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The relationship between the hormone cortisol and sleep

Updated: Sep 2, 2023

Cortisol, often labeled the "stress hormone," is produced by the adrenal glands through the hypothalamic-pituitary-adrenal (HPA) axis when we encounter stress. Its widespread presence, thanks to cortisol receptors in many body cells, makes it an influential chemical messenger, modulating a multitude of functions based on our environment and internal states.

Its both our friend and foe and plays several pivotal roles in our physiology. For instance, by promoting the release of glucose from the liver, it ensures stable blood sugar levels, supporting the increased heart rate and blood pressure typical of stress responses.

When the stress response is triggered - our body switches to the fight/flight/freeze/fawn mode, the energy demand escalates, necessitating enhanced respiration and muscle readiness to prepare our body to rapidly respond. Cortisol elevates our sensory awareness, making us more alert. At the same time, it wisely economises energy by temporarily pausing systems like digestion and reproduction, which aren't immediately vital. Its importance in preserving our overall health and well-being cannot be overstated.

Cortisol's diurnal rhythm is a telling reflection of our well-being. While its levels naturally ebb at midnight and surge in the early morning, assisting our wakefulness, disruptions to this rhythm can provide clues about underlying stressors or mental health issues.

Cortisol and Sleep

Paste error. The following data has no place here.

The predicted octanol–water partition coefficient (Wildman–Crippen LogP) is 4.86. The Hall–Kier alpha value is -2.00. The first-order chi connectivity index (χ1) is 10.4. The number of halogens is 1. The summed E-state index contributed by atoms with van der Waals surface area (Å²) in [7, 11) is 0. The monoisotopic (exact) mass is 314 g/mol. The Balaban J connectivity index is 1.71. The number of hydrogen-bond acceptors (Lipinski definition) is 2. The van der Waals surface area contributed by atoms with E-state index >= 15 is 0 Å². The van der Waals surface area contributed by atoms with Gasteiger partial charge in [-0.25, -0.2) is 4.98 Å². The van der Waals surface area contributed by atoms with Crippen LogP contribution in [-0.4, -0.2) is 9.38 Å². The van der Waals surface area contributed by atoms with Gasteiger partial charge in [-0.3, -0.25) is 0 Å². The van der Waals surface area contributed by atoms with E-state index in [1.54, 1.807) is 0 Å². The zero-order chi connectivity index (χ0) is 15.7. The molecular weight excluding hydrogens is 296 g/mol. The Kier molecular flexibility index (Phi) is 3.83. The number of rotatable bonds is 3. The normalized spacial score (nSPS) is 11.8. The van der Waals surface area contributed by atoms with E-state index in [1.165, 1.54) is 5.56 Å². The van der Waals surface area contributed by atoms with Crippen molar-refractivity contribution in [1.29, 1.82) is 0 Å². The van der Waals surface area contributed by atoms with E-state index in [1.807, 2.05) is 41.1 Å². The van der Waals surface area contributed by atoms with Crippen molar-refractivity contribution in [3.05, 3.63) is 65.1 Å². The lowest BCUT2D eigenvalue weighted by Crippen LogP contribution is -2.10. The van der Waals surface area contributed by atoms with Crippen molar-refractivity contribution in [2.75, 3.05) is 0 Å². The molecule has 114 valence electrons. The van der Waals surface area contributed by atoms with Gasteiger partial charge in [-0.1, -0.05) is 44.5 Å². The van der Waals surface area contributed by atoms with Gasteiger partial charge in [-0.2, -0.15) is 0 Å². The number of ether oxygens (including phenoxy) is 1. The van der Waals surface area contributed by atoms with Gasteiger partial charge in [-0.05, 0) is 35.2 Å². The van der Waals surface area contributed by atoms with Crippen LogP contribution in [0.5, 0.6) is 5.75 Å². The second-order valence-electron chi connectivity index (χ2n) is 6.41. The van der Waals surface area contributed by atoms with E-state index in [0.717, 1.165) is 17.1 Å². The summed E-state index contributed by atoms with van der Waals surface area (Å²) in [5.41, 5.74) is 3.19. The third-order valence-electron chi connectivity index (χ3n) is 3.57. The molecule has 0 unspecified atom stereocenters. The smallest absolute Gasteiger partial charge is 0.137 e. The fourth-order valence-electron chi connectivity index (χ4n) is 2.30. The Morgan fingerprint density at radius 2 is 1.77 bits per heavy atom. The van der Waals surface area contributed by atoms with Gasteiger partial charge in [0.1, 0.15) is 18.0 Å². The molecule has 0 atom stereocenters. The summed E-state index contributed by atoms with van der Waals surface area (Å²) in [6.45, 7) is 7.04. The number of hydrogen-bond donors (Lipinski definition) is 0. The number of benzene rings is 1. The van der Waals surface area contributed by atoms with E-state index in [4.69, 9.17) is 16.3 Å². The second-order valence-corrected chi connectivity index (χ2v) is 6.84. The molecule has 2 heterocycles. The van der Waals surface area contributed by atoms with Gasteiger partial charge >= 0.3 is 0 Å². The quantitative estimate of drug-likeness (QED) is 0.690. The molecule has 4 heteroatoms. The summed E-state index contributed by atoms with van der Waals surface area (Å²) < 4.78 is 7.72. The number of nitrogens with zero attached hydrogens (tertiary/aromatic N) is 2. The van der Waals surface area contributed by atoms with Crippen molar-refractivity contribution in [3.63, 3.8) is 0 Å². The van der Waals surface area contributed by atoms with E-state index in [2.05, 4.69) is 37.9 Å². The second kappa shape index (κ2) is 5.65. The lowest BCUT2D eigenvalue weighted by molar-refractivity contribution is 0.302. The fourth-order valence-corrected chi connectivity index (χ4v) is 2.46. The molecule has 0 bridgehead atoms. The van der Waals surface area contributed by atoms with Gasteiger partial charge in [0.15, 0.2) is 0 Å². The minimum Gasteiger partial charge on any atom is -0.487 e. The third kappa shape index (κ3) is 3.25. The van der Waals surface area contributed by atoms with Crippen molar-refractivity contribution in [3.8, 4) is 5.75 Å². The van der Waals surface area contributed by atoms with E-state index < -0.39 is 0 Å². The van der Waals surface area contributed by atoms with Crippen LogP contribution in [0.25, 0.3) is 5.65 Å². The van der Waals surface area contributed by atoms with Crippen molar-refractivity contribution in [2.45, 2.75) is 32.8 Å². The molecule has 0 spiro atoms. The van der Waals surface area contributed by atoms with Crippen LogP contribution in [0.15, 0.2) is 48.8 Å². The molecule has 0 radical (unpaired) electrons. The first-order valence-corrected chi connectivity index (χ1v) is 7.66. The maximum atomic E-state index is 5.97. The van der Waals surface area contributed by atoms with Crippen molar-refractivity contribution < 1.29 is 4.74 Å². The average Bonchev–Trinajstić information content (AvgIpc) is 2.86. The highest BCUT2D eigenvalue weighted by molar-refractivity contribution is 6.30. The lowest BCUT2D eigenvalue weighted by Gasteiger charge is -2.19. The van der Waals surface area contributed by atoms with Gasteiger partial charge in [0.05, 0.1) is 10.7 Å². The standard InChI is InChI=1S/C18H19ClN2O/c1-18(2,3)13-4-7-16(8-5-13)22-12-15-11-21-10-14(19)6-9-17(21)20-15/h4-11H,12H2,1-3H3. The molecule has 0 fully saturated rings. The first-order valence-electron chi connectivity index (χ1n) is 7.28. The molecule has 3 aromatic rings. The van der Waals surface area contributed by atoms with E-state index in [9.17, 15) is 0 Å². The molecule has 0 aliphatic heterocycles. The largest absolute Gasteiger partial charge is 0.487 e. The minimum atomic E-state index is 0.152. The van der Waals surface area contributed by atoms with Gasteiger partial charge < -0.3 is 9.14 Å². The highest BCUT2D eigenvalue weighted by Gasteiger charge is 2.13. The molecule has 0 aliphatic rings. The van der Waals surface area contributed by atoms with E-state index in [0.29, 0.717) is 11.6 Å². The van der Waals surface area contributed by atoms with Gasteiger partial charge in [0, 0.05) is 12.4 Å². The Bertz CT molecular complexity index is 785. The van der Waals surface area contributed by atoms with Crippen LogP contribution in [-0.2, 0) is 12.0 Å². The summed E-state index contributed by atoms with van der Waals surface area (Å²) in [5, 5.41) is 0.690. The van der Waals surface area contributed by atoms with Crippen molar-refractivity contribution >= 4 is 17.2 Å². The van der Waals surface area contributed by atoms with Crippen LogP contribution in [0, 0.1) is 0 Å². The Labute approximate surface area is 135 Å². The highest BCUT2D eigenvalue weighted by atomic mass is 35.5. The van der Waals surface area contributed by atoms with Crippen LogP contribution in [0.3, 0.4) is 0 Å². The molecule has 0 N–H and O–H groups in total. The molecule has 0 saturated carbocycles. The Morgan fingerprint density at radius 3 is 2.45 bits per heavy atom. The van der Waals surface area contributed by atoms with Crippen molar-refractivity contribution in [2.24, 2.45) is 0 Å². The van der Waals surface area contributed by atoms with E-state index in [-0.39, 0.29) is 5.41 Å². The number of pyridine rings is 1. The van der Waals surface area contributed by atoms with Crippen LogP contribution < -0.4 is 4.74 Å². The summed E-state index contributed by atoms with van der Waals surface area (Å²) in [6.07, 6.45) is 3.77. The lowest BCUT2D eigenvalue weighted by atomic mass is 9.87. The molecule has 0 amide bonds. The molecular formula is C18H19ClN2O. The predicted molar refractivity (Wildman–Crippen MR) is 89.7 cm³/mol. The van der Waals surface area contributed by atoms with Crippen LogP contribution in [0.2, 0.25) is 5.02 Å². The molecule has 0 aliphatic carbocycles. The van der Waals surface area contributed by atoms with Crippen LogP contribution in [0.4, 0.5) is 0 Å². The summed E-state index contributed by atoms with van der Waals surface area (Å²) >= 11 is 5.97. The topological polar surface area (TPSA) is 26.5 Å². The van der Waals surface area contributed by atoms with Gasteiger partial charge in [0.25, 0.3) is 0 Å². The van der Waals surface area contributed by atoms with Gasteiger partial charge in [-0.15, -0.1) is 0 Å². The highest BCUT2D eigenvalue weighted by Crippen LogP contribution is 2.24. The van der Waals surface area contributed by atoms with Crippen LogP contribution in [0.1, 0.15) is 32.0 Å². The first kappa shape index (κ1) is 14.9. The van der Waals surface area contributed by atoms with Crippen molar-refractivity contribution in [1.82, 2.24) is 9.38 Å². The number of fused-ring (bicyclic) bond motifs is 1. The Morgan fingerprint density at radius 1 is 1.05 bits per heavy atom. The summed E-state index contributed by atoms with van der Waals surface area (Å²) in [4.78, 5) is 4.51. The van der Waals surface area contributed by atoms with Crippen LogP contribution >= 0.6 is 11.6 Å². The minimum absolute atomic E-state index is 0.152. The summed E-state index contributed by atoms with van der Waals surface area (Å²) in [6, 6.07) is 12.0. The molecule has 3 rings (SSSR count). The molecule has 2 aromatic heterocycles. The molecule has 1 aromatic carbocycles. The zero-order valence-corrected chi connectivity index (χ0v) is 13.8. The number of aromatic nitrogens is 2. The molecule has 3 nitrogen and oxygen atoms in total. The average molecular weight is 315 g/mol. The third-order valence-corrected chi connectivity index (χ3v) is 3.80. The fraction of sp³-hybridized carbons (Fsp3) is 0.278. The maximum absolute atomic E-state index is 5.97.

Ideally, our cortisol dips during sleep and spikes upon waking. However, persistent aka chronic stress, indicative of an overactive HPA axis, can play havoc with this balance, leading to sleep disturbances like insomnia or fragmented sleep. Such disruptions can trap individuals in a harmful loop: poor sleep heightens stress, which in turn agitates the HPA axis, further misaligning cortisol production.

From a psychotherapeutic perspective, sleep disturbances and cortisol imbalances can be both a symptom and a cause. For instance, chronic insomnia might be a manifestation of underlying anxiety or trauma, which then exacerbates stress, leading to erratic cortisol levels. Furthermore, disorders like obstructive sleep apnea not only interrupt restorative sleep but can cause fluctuations in cortisol, adding another layer of strain to the HPA axis, further heightening stress and anxiety.

Recognising these intertwined relationships, in therapy we don't only address the sleep disruptions and physiological implications but also delve into underlying emotional or psychological stressors. There is often a good reason for the stress response to be on high so understanding more about this, gives us the opportunity to start to reduce in. In the work we are always aiming to create a feedback loop of healing, where resolving one issue aids the natural resolution of others.

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